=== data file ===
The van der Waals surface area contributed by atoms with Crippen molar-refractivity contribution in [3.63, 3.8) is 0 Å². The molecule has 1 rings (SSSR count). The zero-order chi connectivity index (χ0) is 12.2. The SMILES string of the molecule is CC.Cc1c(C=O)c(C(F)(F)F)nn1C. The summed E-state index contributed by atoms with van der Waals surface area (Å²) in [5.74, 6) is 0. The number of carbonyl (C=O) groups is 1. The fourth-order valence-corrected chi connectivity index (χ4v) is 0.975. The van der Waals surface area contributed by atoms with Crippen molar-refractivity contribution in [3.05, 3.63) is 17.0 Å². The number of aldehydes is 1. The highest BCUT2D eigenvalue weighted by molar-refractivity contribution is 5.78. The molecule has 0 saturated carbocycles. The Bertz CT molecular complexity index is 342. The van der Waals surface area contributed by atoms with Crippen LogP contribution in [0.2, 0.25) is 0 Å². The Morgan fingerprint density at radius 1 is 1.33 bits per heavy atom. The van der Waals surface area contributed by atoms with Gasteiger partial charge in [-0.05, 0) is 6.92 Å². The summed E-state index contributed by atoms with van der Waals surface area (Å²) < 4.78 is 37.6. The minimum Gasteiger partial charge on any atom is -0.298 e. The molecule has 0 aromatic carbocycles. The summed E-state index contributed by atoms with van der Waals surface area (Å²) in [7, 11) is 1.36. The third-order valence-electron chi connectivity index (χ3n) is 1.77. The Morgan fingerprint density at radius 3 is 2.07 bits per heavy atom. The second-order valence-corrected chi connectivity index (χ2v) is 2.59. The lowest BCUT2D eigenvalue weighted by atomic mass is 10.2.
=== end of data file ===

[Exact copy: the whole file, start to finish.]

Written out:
The van der Waals surface area contributed by atoms with Crippen molar-refractivity contribution in [3.63, 3.8) is 0 Å². The molecule has 1 rings (SSSR count). The zero-order chi connectivity index (χ0) is 12.2. The SMILES string of the molecule is CC.Cc1c(C=O)c(C(F)(F)F)nn1C. The summed E-state index contributed by atoms with van der Waals surface area (Å²) in [5.74, 6) is 0. The number of carbonyl (C=O) groups is 1. The fourth-order valence-corrected chi connectivity index (χ4v) is 0.975. The van der Waals surface area contributed by atoms with Crippen molar-refractivity contribution in [3.05, 3.63) is 17.0 Å². The number of aldehydes is 1. The highest BCUT2D eigenvalue weighted by molar-refractivity contribution is 5.78. The molecule has 0 saturated carbocycles. The Bertz CT molecular complexity index is 342. The van der Waals surface area contributed by atoms with Crippen LogP contribution in [0.2, 0.25) is 0 Å². The Morgan fingerprint density at radius 1 is 1.33 bits per heavy atom. The van der Waals surface area contributed by atoms with Gasteiger partial charge in [-0.05, 0) is 6.92 Å². The summed E-state index contributed by atoms with van der Waals surface area (Å²) < 4.78 is 37.6. The minimum Gasteiger partial charge on any atom is -0.298 e. The molecule has 0 aromatic carbocycles. The summed E-state index contributed by atoms with van der Waals surface area (Å²) in [7, 11) is 1.36. The third-order valence-electron chi connectivity index (χ3n) is 1.77. The Morgan fingerprint density at radius 3 is 2.07 bits per heavy atom. The second-order valence-corrected chi connectivity index (χ2v) is 2.59. The lowest BCUT2D eigenvalue weighted by atomic mass is 10.2.